The Democratic Republic of Congo (DRC) has approached Zimbabwean President Mnangagwa to mediate in its long-standing border dispute with Zambia in his capacity as Chairman of the SADC Organ on Politics, Defence and Security Cooperation.
DRC and Zambia have had misunderstandings over one part of their common 1 600km border, the latest arising from a late 1980s attempt to demarcate the frontier with beacons.
There was a treaty which was signed in 1989 by the then Presidents Kenneth Kaunda and Mobutu Sese Seko where there were beacons put along the border.
Zimbabwe was mandated by SADC to ensure the maintenance of peace, security and rule of law within the region.
DRC special envoy Marie Nzeza on Monday met President Mnangagwa at State House to brief him on the situation.
Defense and War Veterans Affairs Minister Oppah Muchinguri-Kashiri, Foreign Affairs and International Trade Minister Sibusiso Moyo, Commander Defence Forces Phillip Valerio Sibanda and other senior Government officials attended the meeting.
Addressing the media after the meeting, President Mnangagwa said both countries were seeking SADC’s intervention.
“A special envoy from my brother Tshisekedi of the DRC briefed me on the situation in DRC, in particular in relation to the current Covid-19 pandemic and how they are tackling it. There is also the security situation where DRC and Zambia want the organ on Defence and Politics to look at a small matter which is existing between the Republic of Zambia and DRC,” President Mnangagwa said.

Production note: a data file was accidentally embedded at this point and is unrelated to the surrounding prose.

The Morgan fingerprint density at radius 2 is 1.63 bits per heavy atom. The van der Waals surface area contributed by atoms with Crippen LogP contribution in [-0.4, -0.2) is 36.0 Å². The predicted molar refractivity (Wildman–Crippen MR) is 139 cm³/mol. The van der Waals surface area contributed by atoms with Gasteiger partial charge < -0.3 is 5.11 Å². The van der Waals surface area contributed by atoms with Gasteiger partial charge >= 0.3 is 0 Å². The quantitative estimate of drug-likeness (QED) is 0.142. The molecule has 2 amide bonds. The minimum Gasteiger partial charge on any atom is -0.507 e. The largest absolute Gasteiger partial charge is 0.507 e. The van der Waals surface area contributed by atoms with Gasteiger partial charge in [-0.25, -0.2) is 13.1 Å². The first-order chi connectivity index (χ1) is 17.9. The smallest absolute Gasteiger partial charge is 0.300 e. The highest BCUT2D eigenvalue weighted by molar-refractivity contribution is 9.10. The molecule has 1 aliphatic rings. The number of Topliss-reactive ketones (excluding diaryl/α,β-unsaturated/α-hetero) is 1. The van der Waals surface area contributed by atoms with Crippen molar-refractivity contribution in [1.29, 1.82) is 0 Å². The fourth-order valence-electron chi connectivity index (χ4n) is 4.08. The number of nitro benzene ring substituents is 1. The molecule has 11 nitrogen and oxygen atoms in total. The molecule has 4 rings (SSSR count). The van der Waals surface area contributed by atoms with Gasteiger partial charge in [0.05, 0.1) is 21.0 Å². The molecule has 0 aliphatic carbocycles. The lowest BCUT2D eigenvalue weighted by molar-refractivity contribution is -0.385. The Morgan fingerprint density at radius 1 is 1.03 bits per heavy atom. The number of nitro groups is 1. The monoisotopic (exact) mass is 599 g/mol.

The DRC envoy, who is the country’s Foreign Affairs minister, refused to shed finer details on the matter, saying she was not at liberty to share what was discussed.
Minister Moyo explained dynamics informing the special envoy’s visit.
“Zambia and DRC have got a borderline which is 1, 600 kilometers long and as a result of that, it has had some different forms of misinterpretation of where Zambia was and ends. There was a treaty which was signed in 1989 by the then Presidents Kenneth Kaunda and Mobutu Sese Seko where there were beacons put along the border.
‘‘There was a conflict at one of the border areas and they have decided to approach the organ on Defence and Security so that this can be resolved peacefully in the spirit of SADC,” Minister Moyo said.
Under a strict and founding African Union policy, colonial frontiers remain in place unless otherwise agreed without dissent.
The occasional border disputes, such as between Nigeria and Cameroon and between Botswana and Namibia, have all arisen because of ambiguities or incomplete information in a colonial treaty.